Sign Out
Logged In:
 
 
 
 
 
Tab Image

Areas such as Data Mining, Data Warehousing and Database Marketing are becoming increasingly important for OR. Here is a quick guide to the state of the art software in these areas

Getting the most from your data

by Nigel Cummings

Knowledge management is firmly embedded in management thinking for the nineteen nineties, and the use of intellectual capital has never been a hotter topic. Yet the subject is not a new one; the whole concept of business intelligence has been around for over twenty years. According to a recent report in Strategy, the official journal of Business Intelligence, 1976 was the time when Ben Heineman, chief executive of Northwest Industries, decided to use a computer terminal and monitor to plan the growth of his operating units. Heinemann and others of his day first saw the potential for the use of information technology by senior management.

But the seventies were not a good time, technologically speaking. Desktop computers were few and far between, computing power was low, and equipment costs were high. The beginning of the nineteen eighties provided a much more equable climate for the utilisation of information technology. Cheap CP/M based systems with decent specifications proliferated from companies such as ACT and IBM, and other major companies were mindful of the evolution of technology to new levels of performance.

The apex of this evolution seemed to occur in the early eighties when the DOS based Personal Computer (PC) was born. Initially parented by IBM, the PC bred quickly and became established across a wide licence base as the number one business machine. Looking at the early personal computers from a nineteen nineties perspective, it is hard to see how we managed to gain any productivity benefits from them - they were in comparison with today's computers feeble minded and lacking the graphics capabilities which we now take for granted.

Around the time of the first PC, EIS (Electronic Information System) appeared. EIS was the forerunner of today's Business Intelligence systems, and it may be considered that we owe EIS a debt of gratitude for providing the route to the graphics oriented business systems we know today. The term Business Intelligence (BI) was first coined by the US based Gartner Group as a concept and core topic of research. From a strategic planning perspective, by the year 2000 Gartner predict that 'Information Democracy' will emerge in forward thinking organisations and BI data and applications will be broadly available to employees, consultants, customers, suppliers and the public.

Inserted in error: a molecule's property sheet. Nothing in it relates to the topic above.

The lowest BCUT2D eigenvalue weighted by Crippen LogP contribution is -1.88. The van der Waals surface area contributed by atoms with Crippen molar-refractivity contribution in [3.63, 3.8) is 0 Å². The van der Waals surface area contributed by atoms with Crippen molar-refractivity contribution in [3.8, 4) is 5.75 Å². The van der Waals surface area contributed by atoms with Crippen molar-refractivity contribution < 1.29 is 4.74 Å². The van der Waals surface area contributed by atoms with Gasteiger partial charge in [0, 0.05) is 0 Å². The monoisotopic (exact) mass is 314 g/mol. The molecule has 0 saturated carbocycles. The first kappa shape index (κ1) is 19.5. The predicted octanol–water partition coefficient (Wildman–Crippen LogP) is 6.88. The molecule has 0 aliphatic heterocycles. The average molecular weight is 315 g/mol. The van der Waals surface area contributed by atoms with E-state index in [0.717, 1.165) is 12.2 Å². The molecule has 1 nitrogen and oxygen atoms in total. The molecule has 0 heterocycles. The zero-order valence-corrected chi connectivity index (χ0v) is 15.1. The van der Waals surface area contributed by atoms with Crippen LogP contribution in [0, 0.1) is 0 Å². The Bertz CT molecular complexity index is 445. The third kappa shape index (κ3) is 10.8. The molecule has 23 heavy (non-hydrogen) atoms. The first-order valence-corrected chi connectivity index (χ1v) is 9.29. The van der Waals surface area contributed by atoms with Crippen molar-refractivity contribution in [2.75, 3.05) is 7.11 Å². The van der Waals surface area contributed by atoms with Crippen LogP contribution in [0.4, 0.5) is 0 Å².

BI enablement is being achieved as more companies take on board query and reporting tools, EISs and decision support applications. Information Democracy (ID) bears similarity to political democracy which is intended to ensure equality for all citizens. ID on the other hand will promote the common good of an organisation, though not necessarily the individual. Users will be guaranteed access to information, but they will not all have the same level of access nor access to the same information.

Information quality will have to be considered, as data warehousing activities have now gained the interest of information system organisations. The key factors in BI are, according to the Gartner Group: timeliness, relevance, consistency, and completeness. The group feels that the outcome of an information quality architecture should serve as input into any data warehousing effort that an organisation is undertaking. As a precursor to BI applications development, IS organisations and end users should be encouraged to maintain an information quality architecture as part of an overall BI architecture, thus improving decision-making quality by more closely mapping business needs to available information

First published to members of the Operational Research Society in Inside O.R. August 1998